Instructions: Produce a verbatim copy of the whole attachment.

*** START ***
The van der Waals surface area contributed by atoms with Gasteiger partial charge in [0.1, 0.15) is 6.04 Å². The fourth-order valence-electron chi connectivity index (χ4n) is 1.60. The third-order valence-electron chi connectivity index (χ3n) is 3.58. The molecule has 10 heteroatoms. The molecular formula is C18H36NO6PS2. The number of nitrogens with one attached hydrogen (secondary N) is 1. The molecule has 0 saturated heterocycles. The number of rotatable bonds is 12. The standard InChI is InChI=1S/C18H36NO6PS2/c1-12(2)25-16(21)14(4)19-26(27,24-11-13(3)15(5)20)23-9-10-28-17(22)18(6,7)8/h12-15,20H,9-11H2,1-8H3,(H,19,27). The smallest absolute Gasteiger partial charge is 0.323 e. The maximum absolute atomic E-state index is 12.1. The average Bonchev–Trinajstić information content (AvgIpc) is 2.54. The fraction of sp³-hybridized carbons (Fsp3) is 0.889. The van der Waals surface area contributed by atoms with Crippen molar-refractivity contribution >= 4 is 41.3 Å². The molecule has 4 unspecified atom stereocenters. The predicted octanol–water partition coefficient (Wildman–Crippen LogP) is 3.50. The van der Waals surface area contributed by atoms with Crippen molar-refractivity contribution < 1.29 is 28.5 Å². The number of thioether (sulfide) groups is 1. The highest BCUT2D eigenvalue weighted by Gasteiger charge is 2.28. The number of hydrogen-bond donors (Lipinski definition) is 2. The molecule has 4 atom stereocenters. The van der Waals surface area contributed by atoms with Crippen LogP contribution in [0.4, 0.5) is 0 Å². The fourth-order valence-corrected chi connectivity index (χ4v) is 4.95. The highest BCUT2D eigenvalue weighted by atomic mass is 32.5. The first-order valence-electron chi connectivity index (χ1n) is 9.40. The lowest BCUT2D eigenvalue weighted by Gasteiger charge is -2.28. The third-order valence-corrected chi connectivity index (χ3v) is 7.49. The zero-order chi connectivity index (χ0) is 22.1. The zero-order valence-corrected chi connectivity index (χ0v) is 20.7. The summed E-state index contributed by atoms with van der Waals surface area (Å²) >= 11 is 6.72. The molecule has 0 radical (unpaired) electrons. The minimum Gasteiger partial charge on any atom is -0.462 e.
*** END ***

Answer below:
The van der Waals surface area contributed by atoms with Gasteiger partial charge in [0.1, 0.15) is 6.04 Å². The fourth-order valence-electron chi connectivity index (χ4n) is 1.60. The third-order valence-electron chi connectivity index (χ3n) is 3.58. The molecule has 10 heteroatoms. The molecular formula is C18H36NO6PS2. The number of nitrogens with one attached hydrogen (secondary N) is 1. The molecule has 0 saturated heterocycles. The number of rotatable bonds is 12. The standard InChI is InChI=1S/C18H36NO6PS2/c1-12(2)25-16(21)14(4)19-26(27,24-11-13(3)15(5)20)23-9-10-28-17(22)18(6,7)8/h12-15,20H,9-11H2,1-8H3,(H,19,27). The smallest absolute Gasteiger partial charge is 0.323 e. The maximum absolute atomic E-state index is 12.1. The average Bonchev–Trinajstić information content (AvgIpc) is 2.54. The fraction of sp³-hybridized carbons (Fsp3) is 0.889. The van der Waals surface area contributed by atoms with Crippen molar-refractivity contribution >= 4 is 41.3 Å². The molecule has 4 unspecified atom stereocenters. The predicted octanol–water partition coefficient (Wildman–Crippen LogP) is 3.50. The van der Waals surface area contributed by atoms with Crippen molar-refractivity contribution < 1.29 is 28.5 Å². The number of thioether (sulfide) groups is 1. The highest BCUT2D eigenvalue weighted by Gasteiger charge is 2.28. The number of hydrogen-bond donors (Lipinski definition) is 2. The molecule has 4 atom stereocenters. The van der Waals surface area contributed by atoms with Crippen LogP contribution in [0.4, 0.5) is 0 Å². The fourth-order valence-corrected chi connectivity index (χ4v) is 4.95. The highest BCUT2D eigenvalue weighted by atomic mass is 32.5. The first-order valence-electron chi connectivity index (χ1n) is 9.40. The lowest BCUT2D eigenvalue weighted by Gasteiger charge is -2.28. The third-order valence-corrected chi connectivity index (χ3v) is 7.49. The zero-order chi connectivity index (χ0) is 22.1. The zero-order valence-corrected chi connectivity index (χ0v) is 20.7. The summed E-state index contributed by atoms with van der Waals surface area (Å²) >= 11 is 6.72. The molecule has 0 radical (unpaired) electrons. The minimum Gasteiger partial charge on any atom is -0.462 e.